- Part 1: Build an AR-15: The Series Introduction
- Part 2: Build an AR-15: AR Calibers
- Part 3: Build an AR-15: Direct Impingement or Piston Operation
- Part 4: Build an AR-15: Tools and Materials
- Part 5: Build an AR-15: The Lowdown on Lowers
- Part 6: Build an AR-15: Intro to Uppers
- Part 7: Build an AR-15: Barrels
- Part 8: Build an AR-15: Choose The Right Buttstock
- Part 9: Build an AR-15: Choosing the Right Optic
The beautiful thing about building your own rifle is that you can be really, really picky about what components you choose. It’s your rifle, and you’re building it for your specific purposes so you can optimize each and every part according to your intended use of the finished product.
While numerous components and the assembly and fit thereof, have a big impact on finished rifle performance, it’s the barrel that’s gonna matter – a lot. You can make other decisions for less expensive components that can easily be upgraded later, but you’ll want to start with just the right barrel up front.
Type of Rifling
Choosing a rifling method for your ideal barrel is mostly an issue of personal opinion. People will battle to the death over whether button-rifling is better than cold hammer forged rifling and so on. I won’t go there as I’ve yet to see definitive proof that one method is demonstrably better than another for making AR rifle barrels. With that said, you’ll find that other types of rifles, like super-precise bench rest bolt-action models, will usually have cut or button rifling. Lot’s of folks will argue that when ridiculous accuracy levels are the goal, the button and cut methods excel.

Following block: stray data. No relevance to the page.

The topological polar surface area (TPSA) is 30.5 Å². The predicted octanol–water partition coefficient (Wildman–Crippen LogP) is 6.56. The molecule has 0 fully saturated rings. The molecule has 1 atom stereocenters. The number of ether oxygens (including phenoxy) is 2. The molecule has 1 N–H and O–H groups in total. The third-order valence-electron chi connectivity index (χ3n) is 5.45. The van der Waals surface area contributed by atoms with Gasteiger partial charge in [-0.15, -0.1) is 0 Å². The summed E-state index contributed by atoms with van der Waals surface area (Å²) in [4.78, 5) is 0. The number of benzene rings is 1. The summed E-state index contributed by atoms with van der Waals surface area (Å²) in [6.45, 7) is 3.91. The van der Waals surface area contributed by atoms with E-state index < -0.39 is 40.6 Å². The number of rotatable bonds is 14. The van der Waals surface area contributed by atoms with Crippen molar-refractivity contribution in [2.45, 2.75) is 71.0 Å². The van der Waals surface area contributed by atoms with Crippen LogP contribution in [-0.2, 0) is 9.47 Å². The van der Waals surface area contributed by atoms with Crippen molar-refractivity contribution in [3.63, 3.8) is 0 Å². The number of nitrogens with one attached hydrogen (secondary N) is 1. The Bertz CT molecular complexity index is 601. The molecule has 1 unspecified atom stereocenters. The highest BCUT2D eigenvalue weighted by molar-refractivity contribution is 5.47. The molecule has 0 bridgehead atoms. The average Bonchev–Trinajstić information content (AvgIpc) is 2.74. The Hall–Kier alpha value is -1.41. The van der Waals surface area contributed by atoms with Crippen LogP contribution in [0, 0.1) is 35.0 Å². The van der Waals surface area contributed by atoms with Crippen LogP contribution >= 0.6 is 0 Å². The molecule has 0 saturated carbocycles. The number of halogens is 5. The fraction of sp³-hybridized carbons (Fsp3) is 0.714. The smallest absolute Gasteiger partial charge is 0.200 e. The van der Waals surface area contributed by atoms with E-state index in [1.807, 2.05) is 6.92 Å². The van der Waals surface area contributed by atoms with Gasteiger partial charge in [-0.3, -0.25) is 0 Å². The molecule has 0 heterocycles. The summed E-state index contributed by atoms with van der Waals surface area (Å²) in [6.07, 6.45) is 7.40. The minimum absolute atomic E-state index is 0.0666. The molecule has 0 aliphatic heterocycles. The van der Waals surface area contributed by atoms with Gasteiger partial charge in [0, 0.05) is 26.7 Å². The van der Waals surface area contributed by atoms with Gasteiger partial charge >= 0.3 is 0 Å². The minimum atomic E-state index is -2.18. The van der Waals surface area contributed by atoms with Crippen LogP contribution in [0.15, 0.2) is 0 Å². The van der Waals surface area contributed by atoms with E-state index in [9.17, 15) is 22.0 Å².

Let’s take a look at various types of barrel construction, then you can make an educated choice as to which type floats your boat. Remember, we’re talking about applicability to AR rifles here, so factors like barrel longevity and heat tolerance might factor higher than pure accuracy in the pros and cons evaluation.
Cold Hammer Forged Rifling
The cold hammer forged method includes a lot of loud noise and violent pounding. As a result, it requires huge capital investments in machinery. It’s not like you can use this method with a hand-held mini-sledge: a giant hydraulic machine hammers the barrel blanks from all sides as the barrel passes through. Generally, companies that make a lot of barrels, like Daniel Defense and Smith & Wesson, will use the cold hammer forging technique as they can afford the capital investment.
A barrel blank with an oversized hole drilled for the bore is filled with a mandrel that is shaped like a mirror image of the inside of the bore. Imagine stuffing Play-Doh into a barrel, and somehow getting it out intact. That’s the idea of a mandrel. The mandrel is inserted into the bore, and as both are slowly pulled through, massive hammers pound the snot out of the outside of the barrel. This hammering forces the barrel blank to cave in and assume the exact shape of the mandrel.
One benefit of cold hammer forging is that it’s possible to create smooth polygonal rifling patterns. Some people like the small velocity advantage and smooth engagement of the more rounded polygonal pattern. This method stresses the steel more than other processes, and post forging heat treatment may be required to de-stress the steel, but that will happen before you ever receive the part.